2. I have no problem with a publisher paying what they think a book is worth to them, whether it’s ranting on the left, right, or by aliens. They figure they can profit from it, and it’s a business. As long as no one is forced to buy the book, what’s different from any other book that some people really hate or don’t want to read?

    I want the freedom to say and write what I believe, so I have to allow it for others.

    Unless he’s writing a how-to book on how to go out and murder liberals and offering free knives and a hangout to escape the FBI, so what? Let him rant.

    • I have no interest in ranting from the left or the right.
      But I’d pay good money to read a rant from a real documented alien. Uh, make that extraterrestrial alien. 😉

      I suspect the subject would be about us monkey boys hurting property values all over the spural arm.

    • I understand the “technical” violation argument for the Constitution, but most countries have adopted a more nuanced approach — free speech does not protect deliberate hate speech.

      Deliberate derogatory or inflammatory comments about a particular class of people is hate speech, and most countries have laws that actually make it a crime.

      It is no more censorship than banning people from yelling “fire” in a crowded theatre…and it is not subjective, or a slippery slope, as most people fear.

      Nobody is prosecuting people they don’t like, or who they disagree with…they’re prosecuting people who, if words were sticks and stones, would be charged with assault.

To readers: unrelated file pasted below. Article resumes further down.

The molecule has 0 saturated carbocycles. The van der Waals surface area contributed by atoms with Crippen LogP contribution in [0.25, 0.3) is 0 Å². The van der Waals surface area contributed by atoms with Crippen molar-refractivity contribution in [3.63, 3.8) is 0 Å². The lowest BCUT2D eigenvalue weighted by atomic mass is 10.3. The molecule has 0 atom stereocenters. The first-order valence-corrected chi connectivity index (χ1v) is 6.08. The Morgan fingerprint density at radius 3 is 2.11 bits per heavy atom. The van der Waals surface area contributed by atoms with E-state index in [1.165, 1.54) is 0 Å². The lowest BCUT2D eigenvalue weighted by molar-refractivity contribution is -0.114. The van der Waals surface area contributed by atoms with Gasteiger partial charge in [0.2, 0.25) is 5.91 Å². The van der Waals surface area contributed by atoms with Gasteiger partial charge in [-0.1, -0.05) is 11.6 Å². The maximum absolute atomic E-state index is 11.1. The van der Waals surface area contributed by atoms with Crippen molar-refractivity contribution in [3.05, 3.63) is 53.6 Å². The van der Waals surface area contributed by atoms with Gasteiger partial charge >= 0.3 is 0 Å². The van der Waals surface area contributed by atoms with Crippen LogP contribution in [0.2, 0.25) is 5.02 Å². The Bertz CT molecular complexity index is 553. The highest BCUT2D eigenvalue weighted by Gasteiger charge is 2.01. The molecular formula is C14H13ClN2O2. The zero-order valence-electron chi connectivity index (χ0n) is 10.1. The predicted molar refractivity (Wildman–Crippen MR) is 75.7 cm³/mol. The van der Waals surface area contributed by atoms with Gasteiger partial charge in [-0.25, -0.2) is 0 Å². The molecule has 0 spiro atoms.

I am free to write what I want; I’m not free to assault others with words anymore than with fists, or to inflame passions to get other people to do it for me.

      It only doesn’t “work” in the USA, that’s not the same as it “doesn’t work”. Courts still err on the side of freedom, it’s when it rises to the level of racial pornography that they block it.


      • Nobody’s prosecuted? I guess you never heard of Oriana Fallaci? You claim it’s not a slippery slope, but I take it you never noticed that even telling the truth in plain language is taken as hate speech for no other reason that that the hearer doesn’t like it?

        Nope. I’ll stick with the good old USA here, where our laws know that “hate” is in the eye of the beholder, and that the best remedy for “hate” speech is more speech, and letting the audience decide where they stand or fall.

      • Considering a lot of people cry ‘hate speech’ when a Christian pastor says that the Bible says homosexual acts are sinful, I’m with Jamie on this one.

      • I am free to write what I want; I’m not free to assault others with words anymore than with fists, or to inflame passions to get other people to do it for me.

        In the US, you are free to do just that. The only thing you cannot do is engage in speech that is an immediate incitement to criminal acts. That means immediate, like right now. No way a book could ever qualify.

        See the US Supreme Court Brandenberg v Ohio. What is often called hate speech is protected from government action in the US.

        If the federal, state, or local government interferes with that, it’s not a “technical” violation of the constitution. It is a very serous violation of a basic right guaranteed by the First Amendment.

      • What value freedom of speech if it only protects popular or sanctioned thoughts?